U.S. Reassesses Role in Afghan Drug War


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The White House is planning a major shift in the U.S. military's counternarcotics role in Afghanistan, with a leading option involving the first-time use of American troops to attack opium-distribution points.
The reassessment comes as both Democrats and Republicans warn that the current policy -- which relies on the Afghan government to eradicate the poppy crop as the United States plays a support role -- is simply not working.

Afghanistan's heroin-producing poppy crop is booming. The Washington Times reported last week that internal Bush administration estimates put the poppy crop at more than doubling next year after as high as a 100 percent increase this year. The officials say Afghan President Hamid Karzai has been reluctant to start an all-out drug war so close to planned October elections, for fear of antagonizing regional warlords who dip into opium profits.

But the criticism in Washington has the White House rethinking its overall policy. In recent weeks, policy-makers at the Pentagon sent options to the National Security Council for a much broader role for about 19,000 U.S. troops in Afghanistan.

A senior defense source said President Bush seems to be leaning toward approving a deeper military involvement. A top option is to organize troops into counternarcotics teams that would act on intelligence to attack drug smugglers at various distribution points before the poppy-produced opium reaches the borders.

Sean McCormack, a spokesman for the National Security Council, said no final decision has been made, but added that an inner-agency process is under way on counternarcotics policy in Afghanistan.

"We're looking into the strategy to see if anything should be changed," Mr. McCormack said.

Defense Secretary Donald H. Rumsfeld, who traveled to Afghanistan this week and discussed counterdrug policy with Mr. Karzai, said the coalition is looking at a "master plan" for dealing with the Afghan poppy crop.

As of now, Britain, whose addicts are prime users of heroin from Afghanistan's poppies, has the lead anti-drug role. The U.S. State Department is the administration's chief agent.

Asked whether U.S. troops will start going after drug trafficking, Mr. Rumsfeld said, "There are plans being fashioned now. I don't want to get into whose troops could do what. We've got a lot we're doing with respect to the terrorist networks. It requires an overall master plan, and that is what's being developed."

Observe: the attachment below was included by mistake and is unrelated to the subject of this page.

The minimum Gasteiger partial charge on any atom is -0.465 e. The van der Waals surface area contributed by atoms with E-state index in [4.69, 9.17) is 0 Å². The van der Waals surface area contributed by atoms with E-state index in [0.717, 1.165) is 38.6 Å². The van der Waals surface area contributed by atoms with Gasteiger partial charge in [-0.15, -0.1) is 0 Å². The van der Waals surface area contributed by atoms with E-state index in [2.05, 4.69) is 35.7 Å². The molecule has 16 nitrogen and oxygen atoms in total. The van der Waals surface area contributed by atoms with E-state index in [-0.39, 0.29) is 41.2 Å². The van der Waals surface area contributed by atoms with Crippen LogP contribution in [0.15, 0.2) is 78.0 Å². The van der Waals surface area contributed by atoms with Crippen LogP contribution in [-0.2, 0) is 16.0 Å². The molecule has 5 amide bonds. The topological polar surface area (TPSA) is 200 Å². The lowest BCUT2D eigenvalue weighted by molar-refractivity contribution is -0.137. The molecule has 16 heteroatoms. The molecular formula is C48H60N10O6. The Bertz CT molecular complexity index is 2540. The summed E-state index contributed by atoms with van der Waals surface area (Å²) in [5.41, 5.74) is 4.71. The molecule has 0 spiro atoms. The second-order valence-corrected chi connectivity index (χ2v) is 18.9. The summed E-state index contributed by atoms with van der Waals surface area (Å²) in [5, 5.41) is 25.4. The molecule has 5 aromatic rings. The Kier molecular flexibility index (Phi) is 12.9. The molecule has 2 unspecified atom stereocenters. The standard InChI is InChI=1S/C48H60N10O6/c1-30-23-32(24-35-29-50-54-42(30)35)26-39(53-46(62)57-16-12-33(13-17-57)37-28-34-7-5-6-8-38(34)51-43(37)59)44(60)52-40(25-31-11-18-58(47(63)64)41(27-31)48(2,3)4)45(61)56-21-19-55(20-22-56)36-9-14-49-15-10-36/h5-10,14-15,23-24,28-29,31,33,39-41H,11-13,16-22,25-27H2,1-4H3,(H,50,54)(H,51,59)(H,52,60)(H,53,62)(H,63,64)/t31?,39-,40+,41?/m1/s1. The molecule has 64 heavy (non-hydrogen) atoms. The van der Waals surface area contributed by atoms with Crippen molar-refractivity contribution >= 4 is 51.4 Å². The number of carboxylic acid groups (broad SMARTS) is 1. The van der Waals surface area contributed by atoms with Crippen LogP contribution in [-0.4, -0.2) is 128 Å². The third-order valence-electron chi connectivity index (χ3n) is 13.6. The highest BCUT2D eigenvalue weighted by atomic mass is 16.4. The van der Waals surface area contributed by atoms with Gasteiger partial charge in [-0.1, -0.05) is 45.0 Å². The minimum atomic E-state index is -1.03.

Bush administration officials are reluctant to say publicly that terror mastermind Osama bin Laden is tapping into the drug trade for cash.

But privately, senior officials say there is mounting evidence that operatives from his al Qaeda terror network are buying and reselling opium gum and heroin to offset lost cash as the result of Muslim charities being shut down by U.S. allies.

A public pronouncement that bin Laden is tied to drugs is likely to heighten calls for the military to dive more deeply into interdiction missions.

Currently, the task force in Afghanistan confines itself to training local officials and providing intelligence. There is anecdotal evidence of coalition troops merely watching as drug shipments pass by.

All that would change if Mr. Bush adopts options offered by the Pentagon.

The United Nations' 2003 report on the Afghan drug trade stated that farmers and traders netted $2.3 billion.

"Out of this drug chest, some provincial administrators and military commanders take a considerable share," the U.N. report says. "The more they get used to this, the less likely it becomes that they will respect the law, be loyal to Kabul and support the legal economy."

Bush administration officials told The Times last week that the crop this year will produce 5,400 metric tons to 7,200 metric tons of opium gum, an increase of 50 percent to 100 percent compared with 2003.

At a hearing this summer, Rep. Henry J. Hyde, Illinois Republican and chairman of the House International Relations Committee, said narco-warlords might come to dominate Afghanistan's fledgling democracy.

"Their continued influence is due in large part to the consequences of high levels of poppy production, which are putting Afghanistan on the road to becoming a narco-state," Mr. Hyde said.

Source: Washington Times (DC)
Author: Rowan Scarborough, Washington Times
Published: August 15, 2004
Copyright: 2004 News World Communications, Inc.
Website: Washington Times - Politics, Breaking News, US and World News
Contact: letters@washingtontimes.com
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